Crucially, this finding confirmed a pattern seen at by other sites in the region. For whatever reason, it seems that people living in the Levant made way more of these engravings than their counterparts elsewhere in the world. Manot Cave, also in Israel, contains another 4 of these engravings1.
It was this pattern that led researchers to conclude that these engravings may have functioned as a sort of emblem or sigil, for humans living in the region at the time. There may have been other functions for these shoulders. Perhaps they were trophies taken from kills or tokens of favours someone owes. But by decorating them in a consistent way, they also serve to show group membership1.
Ice age sigils
At 40,000 years old, Hayonim Cave may have the oldest sigils we know about. But for the rest of the stone age, it looks like others got in on the action too.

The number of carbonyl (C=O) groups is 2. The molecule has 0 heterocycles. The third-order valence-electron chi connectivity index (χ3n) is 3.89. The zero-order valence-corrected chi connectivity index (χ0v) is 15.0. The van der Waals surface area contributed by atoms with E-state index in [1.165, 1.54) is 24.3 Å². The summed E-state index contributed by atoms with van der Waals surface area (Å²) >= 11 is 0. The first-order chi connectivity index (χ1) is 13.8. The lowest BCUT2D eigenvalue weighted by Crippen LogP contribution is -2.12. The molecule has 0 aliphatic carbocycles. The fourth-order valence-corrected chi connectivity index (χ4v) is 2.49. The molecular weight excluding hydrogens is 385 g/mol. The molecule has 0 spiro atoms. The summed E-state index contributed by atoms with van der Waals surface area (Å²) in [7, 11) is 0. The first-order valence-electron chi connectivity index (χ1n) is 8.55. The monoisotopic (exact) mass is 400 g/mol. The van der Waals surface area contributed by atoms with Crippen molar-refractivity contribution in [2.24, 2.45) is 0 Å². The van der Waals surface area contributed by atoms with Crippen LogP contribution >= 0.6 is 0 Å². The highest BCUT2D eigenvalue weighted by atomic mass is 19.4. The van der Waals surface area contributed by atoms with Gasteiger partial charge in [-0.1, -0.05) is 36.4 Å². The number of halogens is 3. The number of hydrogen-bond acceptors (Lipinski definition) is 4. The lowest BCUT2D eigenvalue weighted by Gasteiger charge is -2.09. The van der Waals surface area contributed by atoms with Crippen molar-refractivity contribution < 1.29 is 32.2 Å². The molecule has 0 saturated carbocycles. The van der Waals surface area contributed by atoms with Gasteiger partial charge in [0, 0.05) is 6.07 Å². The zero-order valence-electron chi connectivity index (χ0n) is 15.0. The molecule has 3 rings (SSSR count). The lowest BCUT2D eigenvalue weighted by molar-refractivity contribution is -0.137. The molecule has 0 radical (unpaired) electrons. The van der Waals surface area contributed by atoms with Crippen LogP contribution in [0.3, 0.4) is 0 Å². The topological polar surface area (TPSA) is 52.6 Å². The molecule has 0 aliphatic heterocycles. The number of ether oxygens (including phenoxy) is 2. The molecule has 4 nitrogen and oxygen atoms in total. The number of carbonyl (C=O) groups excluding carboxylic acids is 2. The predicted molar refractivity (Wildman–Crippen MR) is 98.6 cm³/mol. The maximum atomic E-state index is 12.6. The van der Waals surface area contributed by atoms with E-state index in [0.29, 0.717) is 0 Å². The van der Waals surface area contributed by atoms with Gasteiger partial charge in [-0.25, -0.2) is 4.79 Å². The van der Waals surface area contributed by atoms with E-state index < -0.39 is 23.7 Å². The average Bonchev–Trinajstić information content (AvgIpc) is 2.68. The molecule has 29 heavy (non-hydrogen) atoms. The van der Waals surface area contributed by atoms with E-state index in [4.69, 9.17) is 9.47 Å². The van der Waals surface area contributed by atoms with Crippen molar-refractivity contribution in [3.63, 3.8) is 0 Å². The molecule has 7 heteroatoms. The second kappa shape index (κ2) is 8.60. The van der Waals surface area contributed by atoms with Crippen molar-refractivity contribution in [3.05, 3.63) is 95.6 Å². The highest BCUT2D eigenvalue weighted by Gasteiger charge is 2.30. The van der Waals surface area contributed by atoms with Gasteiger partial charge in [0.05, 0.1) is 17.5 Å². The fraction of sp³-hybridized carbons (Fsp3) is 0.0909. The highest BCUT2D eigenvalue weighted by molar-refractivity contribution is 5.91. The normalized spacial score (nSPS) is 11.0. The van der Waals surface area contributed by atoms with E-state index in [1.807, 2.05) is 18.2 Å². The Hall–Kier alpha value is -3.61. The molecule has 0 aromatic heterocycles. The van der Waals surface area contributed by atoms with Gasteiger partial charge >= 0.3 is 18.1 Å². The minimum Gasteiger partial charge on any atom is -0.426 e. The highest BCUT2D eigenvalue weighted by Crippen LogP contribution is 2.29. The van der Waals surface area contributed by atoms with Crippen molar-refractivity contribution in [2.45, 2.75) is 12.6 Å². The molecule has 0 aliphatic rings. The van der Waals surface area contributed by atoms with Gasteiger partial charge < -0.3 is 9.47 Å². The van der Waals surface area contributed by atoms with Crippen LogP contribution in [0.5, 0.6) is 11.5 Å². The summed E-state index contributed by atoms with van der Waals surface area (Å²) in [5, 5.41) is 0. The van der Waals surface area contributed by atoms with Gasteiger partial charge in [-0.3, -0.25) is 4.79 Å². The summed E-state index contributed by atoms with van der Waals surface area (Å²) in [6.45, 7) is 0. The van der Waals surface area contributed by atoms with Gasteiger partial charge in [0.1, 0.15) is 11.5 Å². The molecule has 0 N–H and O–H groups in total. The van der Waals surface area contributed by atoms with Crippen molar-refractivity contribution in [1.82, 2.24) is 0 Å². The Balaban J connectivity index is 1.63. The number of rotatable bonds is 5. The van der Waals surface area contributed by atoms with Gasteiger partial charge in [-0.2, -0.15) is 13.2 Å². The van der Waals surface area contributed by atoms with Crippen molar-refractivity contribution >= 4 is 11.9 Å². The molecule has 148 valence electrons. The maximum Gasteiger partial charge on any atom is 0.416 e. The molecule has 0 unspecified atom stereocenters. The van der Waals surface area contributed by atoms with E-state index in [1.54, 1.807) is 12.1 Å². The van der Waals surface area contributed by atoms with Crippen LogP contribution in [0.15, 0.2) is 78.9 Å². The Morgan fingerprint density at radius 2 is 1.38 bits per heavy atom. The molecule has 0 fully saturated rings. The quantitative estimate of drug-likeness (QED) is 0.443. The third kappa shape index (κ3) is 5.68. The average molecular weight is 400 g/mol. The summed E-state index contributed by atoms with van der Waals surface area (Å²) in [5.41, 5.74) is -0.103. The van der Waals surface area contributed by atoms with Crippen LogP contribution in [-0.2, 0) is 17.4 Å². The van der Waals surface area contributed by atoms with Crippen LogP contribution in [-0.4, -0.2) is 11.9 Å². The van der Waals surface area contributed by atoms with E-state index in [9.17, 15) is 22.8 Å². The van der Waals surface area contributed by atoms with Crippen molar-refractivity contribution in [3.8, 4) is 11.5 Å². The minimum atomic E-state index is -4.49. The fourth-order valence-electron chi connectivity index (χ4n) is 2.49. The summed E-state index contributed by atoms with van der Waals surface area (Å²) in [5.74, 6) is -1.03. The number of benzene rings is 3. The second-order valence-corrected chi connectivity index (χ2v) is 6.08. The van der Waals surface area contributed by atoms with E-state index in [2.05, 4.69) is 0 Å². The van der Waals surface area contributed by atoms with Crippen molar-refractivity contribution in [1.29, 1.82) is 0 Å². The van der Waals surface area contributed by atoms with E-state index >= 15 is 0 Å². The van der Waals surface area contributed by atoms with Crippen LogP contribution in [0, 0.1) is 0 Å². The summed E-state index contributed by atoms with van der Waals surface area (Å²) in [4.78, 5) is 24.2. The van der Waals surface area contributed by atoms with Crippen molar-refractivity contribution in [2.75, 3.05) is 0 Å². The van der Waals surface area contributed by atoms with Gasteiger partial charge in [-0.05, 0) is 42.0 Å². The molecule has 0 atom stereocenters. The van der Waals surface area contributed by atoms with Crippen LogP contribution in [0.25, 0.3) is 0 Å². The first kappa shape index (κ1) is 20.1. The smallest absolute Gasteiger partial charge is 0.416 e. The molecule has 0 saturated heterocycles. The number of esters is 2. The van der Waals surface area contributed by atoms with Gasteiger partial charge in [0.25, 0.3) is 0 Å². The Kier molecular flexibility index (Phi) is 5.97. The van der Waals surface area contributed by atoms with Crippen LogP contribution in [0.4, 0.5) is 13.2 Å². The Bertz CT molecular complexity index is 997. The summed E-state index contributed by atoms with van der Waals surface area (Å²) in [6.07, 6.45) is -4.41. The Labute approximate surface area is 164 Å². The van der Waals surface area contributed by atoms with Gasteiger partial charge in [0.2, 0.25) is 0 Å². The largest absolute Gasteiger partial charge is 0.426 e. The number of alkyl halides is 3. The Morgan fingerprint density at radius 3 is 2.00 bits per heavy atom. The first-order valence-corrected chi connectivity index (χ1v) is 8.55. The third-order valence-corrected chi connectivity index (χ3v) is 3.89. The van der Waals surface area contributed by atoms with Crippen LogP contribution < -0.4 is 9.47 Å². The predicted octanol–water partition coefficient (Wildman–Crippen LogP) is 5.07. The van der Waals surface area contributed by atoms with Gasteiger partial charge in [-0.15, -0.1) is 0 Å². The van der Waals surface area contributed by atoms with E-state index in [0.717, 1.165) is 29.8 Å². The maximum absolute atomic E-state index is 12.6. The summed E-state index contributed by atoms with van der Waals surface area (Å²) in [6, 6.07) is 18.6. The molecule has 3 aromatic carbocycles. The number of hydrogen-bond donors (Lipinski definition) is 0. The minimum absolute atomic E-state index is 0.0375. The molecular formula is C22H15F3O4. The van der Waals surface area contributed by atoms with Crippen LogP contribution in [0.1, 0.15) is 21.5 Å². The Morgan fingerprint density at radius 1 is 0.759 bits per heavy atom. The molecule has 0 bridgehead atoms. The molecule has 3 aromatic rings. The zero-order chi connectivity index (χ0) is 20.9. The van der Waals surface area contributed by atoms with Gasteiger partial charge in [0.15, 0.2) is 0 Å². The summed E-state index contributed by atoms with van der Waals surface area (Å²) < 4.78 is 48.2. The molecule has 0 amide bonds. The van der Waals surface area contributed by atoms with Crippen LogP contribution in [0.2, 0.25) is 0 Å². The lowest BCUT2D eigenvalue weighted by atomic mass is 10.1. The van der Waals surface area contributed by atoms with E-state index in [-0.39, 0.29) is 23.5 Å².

Around the same time in Europe, for instance, archaeologists found distinct regional patterns in jewellery. Like the scapula sigils from Israel, they inferred that these might represent indicators of group membership. People with certain styles of jewellery were part of your group, so you could trust them. Armed with this information, they set about drawing up the apparent regions these groups occupied although the results of this have been contested2.
A few thousand years later, something interesting begins to happen. Like before, we see recurring motifs on cave walls3 and bones4 that might be indicative of sigils. Like the notches on our Israeli scapulas.